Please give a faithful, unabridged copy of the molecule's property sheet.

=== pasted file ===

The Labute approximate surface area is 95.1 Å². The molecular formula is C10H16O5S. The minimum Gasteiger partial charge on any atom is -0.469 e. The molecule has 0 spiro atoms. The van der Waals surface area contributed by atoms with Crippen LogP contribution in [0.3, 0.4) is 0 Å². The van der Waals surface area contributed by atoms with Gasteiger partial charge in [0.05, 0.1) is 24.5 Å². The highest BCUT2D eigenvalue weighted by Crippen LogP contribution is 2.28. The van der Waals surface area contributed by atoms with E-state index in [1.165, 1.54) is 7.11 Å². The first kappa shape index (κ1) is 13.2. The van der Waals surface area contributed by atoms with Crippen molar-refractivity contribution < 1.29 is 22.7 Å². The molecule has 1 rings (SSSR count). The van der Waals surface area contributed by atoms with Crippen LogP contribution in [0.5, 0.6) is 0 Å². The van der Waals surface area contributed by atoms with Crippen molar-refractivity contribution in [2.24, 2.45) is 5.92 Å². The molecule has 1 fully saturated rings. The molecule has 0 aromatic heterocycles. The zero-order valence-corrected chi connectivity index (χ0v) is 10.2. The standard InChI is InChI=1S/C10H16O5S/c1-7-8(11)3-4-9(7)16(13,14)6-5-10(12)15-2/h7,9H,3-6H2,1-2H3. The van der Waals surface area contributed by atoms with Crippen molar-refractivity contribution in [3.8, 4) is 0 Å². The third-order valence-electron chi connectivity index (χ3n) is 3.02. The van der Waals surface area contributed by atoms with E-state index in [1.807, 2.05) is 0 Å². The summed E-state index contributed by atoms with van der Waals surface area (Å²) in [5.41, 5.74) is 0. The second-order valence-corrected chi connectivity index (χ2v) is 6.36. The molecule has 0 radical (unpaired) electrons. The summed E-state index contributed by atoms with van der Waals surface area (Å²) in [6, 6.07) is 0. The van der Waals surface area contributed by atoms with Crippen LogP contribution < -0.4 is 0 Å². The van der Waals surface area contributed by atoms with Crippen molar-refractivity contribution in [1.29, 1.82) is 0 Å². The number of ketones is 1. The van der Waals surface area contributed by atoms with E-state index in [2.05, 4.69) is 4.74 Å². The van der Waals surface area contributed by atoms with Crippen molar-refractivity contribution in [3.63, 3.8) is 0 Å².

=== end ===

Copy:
The Labute approximate surface area is 95.1 Å². The molecular formula is C10H16O5S. The minimum Gasteiger partial charge on any atom is -0.469 e. The molecule has 0 spiro atoms. The van der Waals surface area contributed by atoms with Crippen LogP contribution in [0.3, 0.4) is 0 Å². The van der Waals surface area contributed by atoms with Gasteiger partial charge in [0.05, 0.1) is 24.5 Å². The highest BCUT2D eigenvalue weighted by Crippen LogP contribution is 2.28. The van der Waals surface area contributed by atoms with E-state index in [1.165, 1.54) is 7.11 Å². The first kappa shape index (κ1) is 13.2. The van der Waals surface area contributed by atoms with Crippen molar-refractivity contribution < 1.29 is 22.7 Å². The molecule has 1 rings (SSSR count). The van der Waals surface area contributed by atoms with Crippen LogP contribution in [0.5, 0.6) is 0 Å². The van der Waals surface area contributed by atoms with Crippen molar-refractivity contribution in [2.24, 2.45) is 5.92 Å². The molecule has 1 fully saturated rings. The molecule has 0 aromatic heterocycles. The zero-order valence-corrected chi connectivity index (χ0v) is 10.2. The standard InChI is InChI=1S/C10H16O5S/c1-7-8(11)3-4-9(7)16(13,14)6-5-10(12)15-2/h7,9H,3-6H2,1-2H3. The van der Waals surface area contributed by atoms with Crippen molar-refractivity contribution in [3.8, 4) is 0 Å². The third-order valence-electron chi connectivity index (χ3n) is 3.02. The van der Waals surface area contributed by atoms with E-state index in [1.807, 2.05) is 0 Å². The summed E-state index contributed by atoms with van der Waals surface area (Å²) in [5.41, 5.74) is 0. The second-order valence-corrected chi connectivity index (χ2v) is 6.36. The molecule has 0 radical (unpaired) electrons. The summed E-state index contributed by atoms with van der Waals surface area (Å²) in [6, 6.07) is 0. The van der Waals surface area contributed by atoms with Crippen LogP contribution < -0.4 is 0 Å². The van der Waals surface area contributed by atoms with Crippen molar-refractivity contribution in [1.29, 1.82) is 0 Å². The number of ketones is 1. The van der Waals surface area contributed by atoms with E-state index in [2.05, 4.69) is 4.74 Å². The van der Waals surface area contributed by atoms with Crippen molar-refractivity contribution in [3.63, 3.8) is 0 Å².